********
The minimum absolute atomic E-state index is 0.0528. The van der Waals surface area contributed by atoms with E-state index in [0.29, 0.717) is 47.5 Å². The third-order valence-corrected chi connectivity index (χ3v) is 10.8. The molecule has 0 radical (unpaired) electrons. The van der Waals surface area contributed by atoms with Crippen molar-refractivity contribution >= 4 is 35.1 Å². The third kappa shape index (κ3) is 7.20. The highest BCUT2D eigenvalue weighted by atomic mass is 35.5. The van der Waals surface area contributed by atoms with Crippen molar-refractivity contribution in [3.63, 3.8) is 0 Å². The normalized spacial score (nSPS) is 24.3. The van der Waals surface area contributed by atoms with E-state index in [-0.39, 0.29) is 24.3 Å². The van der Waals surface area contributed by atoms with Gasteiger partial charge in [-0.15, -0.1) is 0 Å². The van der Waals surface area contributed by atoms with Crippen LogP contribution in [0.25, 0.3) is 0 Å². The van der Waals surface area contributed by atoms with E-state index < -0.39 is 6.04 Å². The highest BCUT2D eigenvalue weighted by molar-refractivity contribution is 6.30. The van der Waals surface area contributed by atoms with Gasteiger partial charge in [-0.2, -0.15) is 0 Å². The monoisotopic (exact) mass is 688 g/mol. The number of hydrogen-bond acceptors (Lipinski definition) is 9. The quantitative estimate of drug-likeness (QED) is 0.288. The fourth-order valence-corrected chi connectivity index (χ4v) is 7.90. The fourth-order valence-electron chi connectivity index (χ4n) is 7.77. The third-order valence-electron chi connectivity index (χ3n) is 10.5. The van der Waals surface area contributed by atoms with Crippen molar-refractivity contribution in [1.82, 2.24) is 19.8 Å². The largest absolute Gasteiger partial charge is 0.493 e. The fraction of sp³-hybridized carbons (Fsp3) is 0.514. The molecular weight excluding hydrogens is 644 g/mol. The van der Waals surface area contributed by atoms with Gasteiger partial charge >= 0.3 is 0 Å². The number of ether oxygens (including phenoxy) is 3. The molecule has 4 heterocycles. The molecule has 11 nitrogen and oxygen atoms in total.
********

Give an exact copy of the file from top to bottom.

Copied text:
The minimum absolute atomic E-state index is 0.0528. The van der Waals surface area contributed by atoms with E-state index in [0.29, 0.717) is 47.5 Å². The third-order valence-corrected chi connectivity index (χ3v) is 10.8. The molecule has 0 radical (unpaired) electrons. The van der Waals surface area contributed by atoms with Crippen molar-refractivity contribution >= 4 is 35.1 Å². The third kappa shape index (κ3) is 7.20. The highest BCUT2D eigenvalue weighted by atomic mass is 35.5. The van der Waals surface area contributed by atoms with Crippen molar-refractivity contribution in [3.63, 3.8) is 0 Å². The normalized spacial score (nSPS) is 24.3. The van der Waals surface area contributed by atoms with E-state index in [-0.39, 0.29) is 24.3 Å². The van der Waals surface area contributed by atoms with Gasteiger partial charge in [-0.15, -0.1) is 0 Å². The van der Waals surface area contributed by atoms with Crippen LogP contribution in [0.25, 0.3) is 0 Å². The van der Waals surface area contributed by atoms with E-state index < -0.39 is 6.04 Å². The highest BCUT2D eigenvalue weighted by molar-refractivity contribution is 6.30. The van der Waals surface area contributed by atoms with Gasteiger partial charge in [-0.2, -0.15) is 0 Å². The monoisotopic (exact) mass is 688 g/mol. The number of hydrogen-bond acceptors (Lipinski definition) is 9. The quantitative estimate of drug-likeness (QED) is 0.288. The fourth-order valence-corrected chi connectivity index (χ4v) is 7.90. The fourth-order valence-electron chi connectivity index (χ4n) is 7.77. The third-order valence-electron chi connectivity index (χ3n) is 10.5. The van der Waals surface area contributed by atoms with Crippen molar-refractivity contribution in [1.82, 2.24) is 19.8 Å². The largest absolute Gasteiger partial charge is 0.493 e. The fraction of sp³-hybridized carbons (Fsp3) is 0.514. The molecular weight excluding hydrogens is 644 g/mol. The van der Waals surface area contributed by atoms with Gasteiger partial charge >= 0.3 is 0 Å². The number of ether oxygens (including phenoxy) is 3. The molecule has 4 heterocycles. The molecule has 11 nitrogen and oxygen atoms in total.